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Tuesday, September 19, 1995

j. s. bach

j. s. bach

She turned up the weeds without pity, spreading
their roots before the sun. Most of them died,
though a few tenacious grasses rolled over

when she was not looking, and sucked earth
till she found them skulking about, and banished them
to the heap with the egg shells and old tea leaves.

Returning to the scene of the massacre, she placed
a five tined fork before her, pointed toward
the earth's core. On its step she placed her boot's

sole, and drove its teeth home, tearing living soil.
She did this many times, and in her hearing,
the dark loam whispered in protest. But what

was she to do? One must eat, and the white seeds
in their packet were waiting for the sun.
She carried a blue denim bag at her side,

zippered it open, feeling about in its depths
like the housewife at the station platform
seeking her ticket for the last train--

Seizing her prize, she held it in a soiled palm,
reading the runes of inscription:
"Date of last frost"; "zone three," "days

to maturity." How many days now to her own
maturity? Not to be thought of. Her hand
trembled. Tearing the thin paper rind,

she tipped out contents: a shirtfront
of buttons. Five seeds to a hill she counted,
pinching their graves over them: three hills.

And on to other tasks. The rainmaker
whispered over hilled earth all
the zone's days to maturity, and the date

of first frost held true. Almost forgotten in the rush
of gathering in others: beans and corn, tomatoes--
she sought them last in October, the golden

fruits of that planting. Her other crops
talk to her; the Hubbards never do. (What are they
dreaming at, over there? She brings out the knife.)

Now it is March, she remembers having gathered
the silent, sulking Hubbards. How are they faring?
A look into the pantry reveals them,

dour and uncommunicative, all
huddled like bollards on the high shelf.
She chooses one to halve on the kitchen block.

Scooping out seeds to dry and roast later,
she bakes the halves till soft, slipping off skins
per Rombauer and Becker. "Dice them,

and in a mixing bowl add butter, brown sugar,
salt, ginger, and move the lot to the mixer,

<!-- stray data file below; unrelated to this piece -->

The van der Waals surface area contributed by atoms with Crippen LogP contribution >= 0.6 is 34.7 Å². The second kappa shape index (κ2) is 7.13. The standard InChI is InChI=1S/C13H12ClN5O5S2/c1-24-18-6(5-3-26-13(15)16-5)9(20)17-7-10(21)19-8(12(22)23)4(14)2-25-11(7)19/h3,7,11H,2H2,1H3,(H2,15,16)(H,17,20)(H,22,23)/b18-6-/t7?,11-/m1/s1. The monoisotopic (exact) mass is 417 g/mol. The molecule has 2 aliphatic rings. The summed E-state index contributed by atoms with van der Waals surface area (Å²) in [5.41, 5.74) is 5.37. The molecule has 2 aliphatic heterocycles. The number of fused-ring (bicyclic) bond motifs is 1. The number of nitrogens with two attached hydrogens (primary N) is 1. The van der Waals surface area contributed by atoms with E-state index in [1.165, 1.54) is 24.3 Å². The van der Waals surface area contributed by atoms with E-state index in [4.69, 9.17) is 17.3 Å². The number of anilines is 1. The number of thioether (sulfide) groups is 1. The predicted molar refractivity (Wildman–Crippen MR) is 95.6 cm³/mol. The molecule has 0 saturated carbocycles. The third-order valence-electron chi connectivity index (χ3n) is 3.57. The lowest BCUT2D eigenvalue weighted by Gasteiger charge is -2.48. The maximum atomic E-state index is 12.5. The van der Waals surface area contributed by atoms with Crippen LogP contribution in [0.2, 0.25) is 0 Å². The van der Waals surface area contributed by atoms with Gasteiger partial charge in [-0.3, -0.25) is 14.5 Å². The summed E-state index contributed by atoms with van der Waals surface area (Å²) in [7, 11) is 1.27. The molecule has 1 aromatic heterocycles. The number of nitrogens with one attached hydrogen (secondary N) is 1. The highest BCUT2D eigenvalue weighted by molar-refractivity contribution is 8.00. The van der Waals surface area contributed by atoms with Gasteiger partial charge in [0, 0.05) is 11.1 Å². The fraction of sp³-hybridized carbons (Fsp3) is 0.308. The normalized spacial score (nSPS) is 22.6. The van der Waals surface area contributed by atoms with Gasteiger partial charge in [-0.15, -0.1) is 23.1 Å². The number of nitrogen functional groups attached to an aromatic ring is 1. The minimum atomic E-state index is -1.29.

remembering to add milk." With a bowl

of silent Hubbard thus richly dressed,
she goes to the living room, asking blessing
of the gods of the steel fork and the weeds,

the rainmaker, the packet of white seeds,
booted foot and blue denim bag
and the longtime summer sun, eating,

listening to a fugue by J. S. Bach.

Sunday, September 03, 1995

of country folk in august

of country folk in august

Whenever we worked at the creekside shed
there was always something else to do
such times as we were stumped, or nails ran short,

or the sun reached round the fir and baked us down
from raftering, roofing, or the like. We leaned,
gossip-like, against the fresh framing

of the walls, sipping solar tea,
watching the edge of a cloud's long skirt
chase the neighbors' horses leisurely

across their pasture, down the camas swale
and up the other side, against the black contrast
of maple-shrouded hills. The horses liked

to amble up to our corner, stand and watch.
We couldn't cure them of the shies,
though we might try with handfuls

of our green grass, or a few choice
coaxing words. They'd check us out:
first one black blink from behind

the forehead blaze, and then another,
cocking their long heads round to see
our self-assured, predatory faces, eyes front,

gazing on them, horse-flesh accountants
by their reckoning. Their flanks
would shiver, and their forefeet stamp,

scoring the earth in a language built of weight.
Some movement would always spook them off:
a silvery chisel hefted, or water bottle sloshed,

spattering sun. They'd hammer up the swale;
Lovingly we'd watch them go, coveting
our neighbors' lands and all that lived thereon,

as country folk in August always do.

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